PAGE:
The effect of chronic administration of sulfonylurea compounds on the insulogenic responsiveness of beta cells was studied in normal dogs who received hypoglycemia-maintaining dosages of tolbutamide daily for several weeks. Insulin concentration in pancreaticoduodenal venous blood was measured during infusion of glucose at a rate causing physiologic increase in arterial glucose concentration.

Neither fasting plasma insulin level nor its enhancement during progressive hyperglycemia was significantly greater in tolbutamide-treated animals than in the control group.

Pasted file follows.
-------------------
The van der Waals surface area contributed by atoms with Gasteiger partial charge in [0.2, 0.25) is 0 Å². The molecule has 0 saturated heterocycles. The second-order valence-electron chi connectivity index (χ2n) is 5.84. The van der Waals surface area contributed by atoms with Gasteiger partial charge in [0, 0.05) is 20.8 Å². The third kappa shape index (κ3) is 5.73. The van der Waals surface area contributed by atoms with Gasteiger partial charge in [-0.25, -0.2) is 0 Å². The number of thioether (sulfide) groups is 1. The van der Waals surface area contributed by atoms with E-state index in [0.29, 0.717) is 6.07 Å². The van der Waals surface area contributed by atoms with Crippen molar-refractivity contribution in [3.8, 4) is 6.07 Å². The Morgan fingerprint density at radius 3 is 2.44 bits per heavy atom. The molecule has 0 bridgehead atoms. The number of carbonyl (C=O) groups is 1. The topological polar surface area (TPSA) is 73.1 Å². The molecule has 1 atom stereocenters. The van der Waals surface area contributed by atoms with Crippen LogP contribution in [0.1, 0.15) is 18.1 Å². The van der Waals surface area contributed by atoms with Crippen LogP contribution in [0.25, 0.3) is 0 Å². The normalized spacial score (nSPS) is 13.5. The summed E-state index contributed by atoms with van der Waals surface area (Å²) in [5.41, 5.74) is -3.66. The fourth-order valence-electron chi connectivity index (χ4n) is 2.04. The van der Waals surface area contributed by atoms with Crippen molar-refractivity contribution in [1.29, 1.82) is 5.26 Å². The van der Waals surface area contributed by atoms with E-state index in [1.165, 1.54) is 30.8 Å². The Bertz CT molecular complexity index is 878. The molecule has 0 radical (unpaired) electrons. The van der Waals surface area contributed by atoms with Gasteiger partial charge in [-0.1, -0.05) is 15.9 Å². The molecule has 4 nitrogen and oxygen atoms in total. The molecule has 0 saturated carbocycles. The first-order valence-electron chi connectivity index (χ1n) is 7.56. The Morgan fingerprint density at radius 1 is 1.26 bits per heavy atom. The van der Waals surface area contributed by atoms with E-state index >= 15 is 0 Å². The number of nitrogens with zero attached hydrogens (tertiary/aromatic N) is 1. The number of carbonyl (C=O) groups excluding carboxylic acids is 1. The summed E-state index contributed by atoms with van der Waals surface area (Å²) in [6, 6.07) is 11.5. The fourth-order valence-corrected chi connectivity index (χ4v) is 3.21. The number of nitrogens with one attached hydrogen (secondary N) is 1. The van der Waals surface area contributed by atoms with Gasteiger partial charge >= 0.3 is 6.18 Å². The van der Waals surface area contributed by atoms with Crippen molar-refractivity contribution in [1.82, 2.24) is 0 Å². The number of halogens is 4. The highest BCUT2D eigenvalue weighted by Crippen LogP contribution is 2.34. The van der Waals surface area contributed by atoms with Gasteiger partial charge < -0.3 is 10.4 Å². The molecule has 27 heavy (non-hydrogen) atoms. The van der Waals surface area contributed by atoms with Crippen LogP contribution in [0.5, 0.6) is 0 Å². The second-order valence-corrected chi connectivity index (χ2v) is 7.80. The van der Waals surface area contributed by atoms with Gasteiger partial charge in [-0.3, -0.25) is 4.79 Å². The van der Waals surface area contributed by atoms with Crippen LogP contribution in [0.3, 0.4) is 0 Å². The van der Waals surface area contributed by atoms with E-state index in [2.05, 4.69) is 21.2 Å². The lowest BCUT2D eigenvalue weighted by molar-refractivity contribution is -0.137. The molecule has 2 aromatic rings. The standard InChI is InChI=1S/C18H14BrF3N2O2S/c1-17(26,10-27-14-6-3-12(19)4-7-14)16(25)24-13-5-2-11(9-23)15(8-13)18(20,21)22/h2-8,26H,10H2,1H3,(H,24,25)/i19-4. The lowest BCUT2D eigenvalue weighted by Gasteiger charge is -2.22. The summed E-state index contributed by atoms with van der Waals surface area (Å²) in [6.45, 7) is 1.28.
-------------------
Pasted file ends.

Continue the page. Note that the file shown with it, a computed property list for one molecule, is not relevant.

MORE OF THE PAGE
The data indicate that prolonged exposure of nondiabetic canine beta cells to effective concentrations of sulfonylurea does not increase their insulin-secretory responsiveness to glycemic stimulus. Whether these agents impinge similarly or differently upon diabetic human islets awaits elucidation.

It was parenthetically observed that dogs treated with tolbutamide for several weeks required more than twice the usual amount of Nembutal to maintain surgical anesthesia.

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